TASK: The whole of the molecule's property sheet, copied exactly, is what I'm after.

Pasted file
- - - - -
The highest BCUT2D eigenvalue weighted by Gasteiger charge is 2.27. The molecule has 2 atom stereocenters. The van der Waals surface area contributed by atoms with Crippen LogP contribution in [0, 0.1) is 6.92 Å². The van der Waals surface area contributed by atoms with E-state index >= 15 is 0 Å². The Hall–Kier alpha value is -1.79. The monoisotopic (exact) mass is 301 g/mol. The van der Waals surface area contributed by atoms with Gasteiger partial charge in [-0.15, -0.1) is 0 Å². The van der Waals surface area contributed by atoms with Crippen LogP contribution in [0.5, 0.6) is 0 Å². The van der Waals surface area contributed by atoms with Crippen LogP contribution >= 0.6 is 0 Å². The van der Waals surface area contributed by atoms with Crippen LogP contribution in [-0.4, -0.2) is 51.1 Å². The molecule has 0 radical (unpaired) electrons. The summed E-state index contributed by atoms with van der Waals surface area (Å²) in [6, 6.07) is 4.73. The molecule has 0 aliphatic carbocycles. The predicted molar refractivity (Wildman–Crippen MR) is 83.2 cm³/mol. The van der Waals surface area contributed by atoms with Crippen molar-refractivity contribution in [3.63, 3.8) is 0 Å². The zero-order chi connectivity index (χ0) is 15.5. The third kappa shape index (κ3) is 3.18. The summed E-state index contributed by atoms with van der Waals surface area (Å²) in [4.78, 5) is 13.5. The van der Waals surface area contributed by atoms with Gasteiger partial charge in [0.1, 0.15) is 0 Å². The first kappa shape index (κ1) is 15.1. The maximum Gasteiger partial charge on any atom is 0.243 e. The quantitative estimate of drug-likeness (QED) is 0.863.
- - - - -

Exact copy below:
The highest BCUT2D eigenvalue weighted by Gasteiger charge is 2.27. The molecule has 2 atom stereocenters. The van der Waals surface area contributed by atoms with Crippen LogP contribution in [0, 0.1) is 6.92 Å². The van der Waals surface area contributed by atoms with E-state index >= 15 is 0 Å². The Hall–Kier alpha value is -1.79. The monoisotopic (exact) mass is 301 g/mol. The van der Waals surface area contributed by atoms with Gasteiger partial charge in [-0.15, -0.1) is 0 Å². The van der Waals surface area contributed by atoms with Crippen LogP contribution in [0.5, 0.6) is 0 Å². The van der Waals surface area contributed by atoms with Crippen LogP contribution >= 0.6 is 0 Å². The van der Waals surface area contributed by atoms with Crippen LogP contribution in [-0.4, -0.2) is 51.1 Å². The molecule has 0 radical (unpaired) electrons. The summed E-state index contributed by atoms with van der Waals surface area (Å²) in [6, 6.07) is 4.73. The molecule has 0 aliphatic carbocycles. The predicted molar refractivity (Wildman–Crippen MR) is 83.2 cm³/mol. The van der Waals surface area contributed by atoms with Crippen molar-refractivity contribution in [3.63, 3.8) is 0 Å². The zero-order chi connectivity index (χ0) is 15.5. The third kappa shape index (κ3) is 3.18. The summed E-state index contributed by atoms with van der Waals surface area (Å²) in [4.78, 5) is 13.5. The van der Waals surface area contributed by atoms with Gasteiger partial charge in [0.1, 0.15) is 0 Å². The first kappa shape index (κ1) is 15.1. The maximum Gasteiger partial charge on any atom is 0.243 e. The quantitative estimate of drug-likeness (QED) is 0.863.